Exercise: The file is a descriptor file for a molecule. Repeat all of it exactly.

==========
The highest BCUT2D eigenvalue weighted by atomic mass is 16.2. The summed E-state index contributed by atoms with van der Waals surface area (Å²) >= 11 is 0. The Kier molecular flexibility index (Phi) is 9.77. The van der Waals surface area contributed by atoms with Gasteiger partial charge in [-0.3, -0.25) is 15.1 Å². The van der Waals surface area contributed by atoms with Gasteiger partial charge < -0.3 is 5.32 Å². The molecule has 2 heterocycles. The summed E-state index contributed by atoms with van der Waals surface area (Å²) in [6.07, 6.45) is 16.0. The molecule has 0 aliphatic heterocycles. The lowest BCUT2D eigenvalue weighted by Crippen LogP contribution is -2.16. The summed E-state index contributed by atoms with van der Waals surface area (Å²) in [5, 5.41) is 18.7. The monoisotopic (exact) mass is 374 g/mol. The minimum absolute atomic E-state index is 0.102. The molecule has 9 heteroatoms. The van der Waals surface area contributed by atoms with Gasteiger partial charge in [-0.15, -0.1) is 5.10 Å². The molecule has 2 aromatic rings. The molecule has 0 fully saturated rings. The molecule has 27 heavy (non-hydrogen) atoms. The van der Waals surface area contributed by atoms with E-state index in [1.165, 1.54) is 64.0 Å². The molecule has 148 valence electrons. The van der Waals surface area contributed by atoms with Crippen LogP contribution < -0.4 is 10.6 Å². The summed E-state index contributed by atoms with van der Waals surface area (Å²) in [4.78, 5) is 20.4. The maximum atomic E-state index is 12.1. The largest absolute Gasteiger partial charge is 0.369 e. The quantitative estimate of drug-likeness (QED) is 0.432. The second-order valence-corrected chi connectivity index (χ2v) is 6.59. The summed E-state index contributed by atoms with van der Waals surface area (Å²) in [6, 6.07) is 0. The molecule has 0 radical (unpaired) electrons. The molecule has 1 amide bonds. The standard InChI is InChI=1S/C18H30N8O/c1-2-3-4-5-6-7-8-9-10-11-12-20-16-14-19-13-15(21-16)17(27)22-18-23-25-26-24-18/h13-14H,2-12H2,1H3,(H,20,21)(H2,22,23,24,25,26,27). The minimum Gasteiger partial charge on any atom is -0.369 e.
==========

The highest BCUT2D eigenvalue weighted by atomic mass is 16.2. The summed E-state index contributed by atoms with van der Waals surface area (Å²) >= 11 is 0. The Kier molecular flexibility index (Phi) is 9.77. The van der Waals surface area contributed by atoms with Gasteiger partial charge in [-0.3, -0.25) is 15.1 Å². The van der Waals surface area contributed by atoms with Gasteiger partial charge < -0.3 is 5.32 Å². The molecule has 2 heterocycles. The summed E-state index contributed by atoms with van der Waals surface area (Å²) in [6.07, 6.45) is 16.0. The molecule has 0 aliphatic heterocycles. The lowest BCUT2D eigenvalue weighted by Crippen LogP contribution is -2.16. The summed E-state index contributed by atoms with van der Waals surface area (Å²) in [5, 5.41) is 18.7. The monoisotopic (exact) mass is 374 g/mol. The minimum absolute atomic E-state index is 0.102. The molecule has 9 heteroatoms. The van der Waals surface area contributed by atoms with Gasteiger partial charge in [-0.15, -0.1) is 5.10 Å². The molecule has 2 aromatic rings. The molecule has 0 fully saturated rings. The molecule has 27 heavy (non-hydrogen) atoms. The van der Waals surface area contributed by atoms with E-state index in [1.165, 1.54) is 64.0 Å². The molecule has 148 valence electrons. The van der Waals surface area contributed by atoms with Crippen LogP contribution < -0.4 is 10.6 Å². The summed E-state index contributed by atoms with van der Waals surface area (Å²) in [4.78, 5) is 20.4. The maximum atomic E-state index is 12.1. The largest absolute Gasteiger partial charge is 0.369 e. The quantitative estimate of drug-likeness (QED) is 0.432. The second-order valence-corrected chi connectivity index (χ2v) is 6.59. The summed E-state index contributed by atoms with van der Waals surface area (Å²) in [6, 6.07) is 0. The molecule has 0 radical (unpaired) electrons. The molecule has 1 amide bonds. The standard InChI is InChI=1S/C18H30N8O/c1-2-3-4-5-6-7-8-9-10-11-12-20-16-14-19-13-15(21-16)17(27)22-18-23-25-26-24-18/h13-14H,2-12H2,1H3,(H,20,21)(H2,22,23,24,25,26,27). The minimum Gasteiger partial charge on any atom is -0.369 e.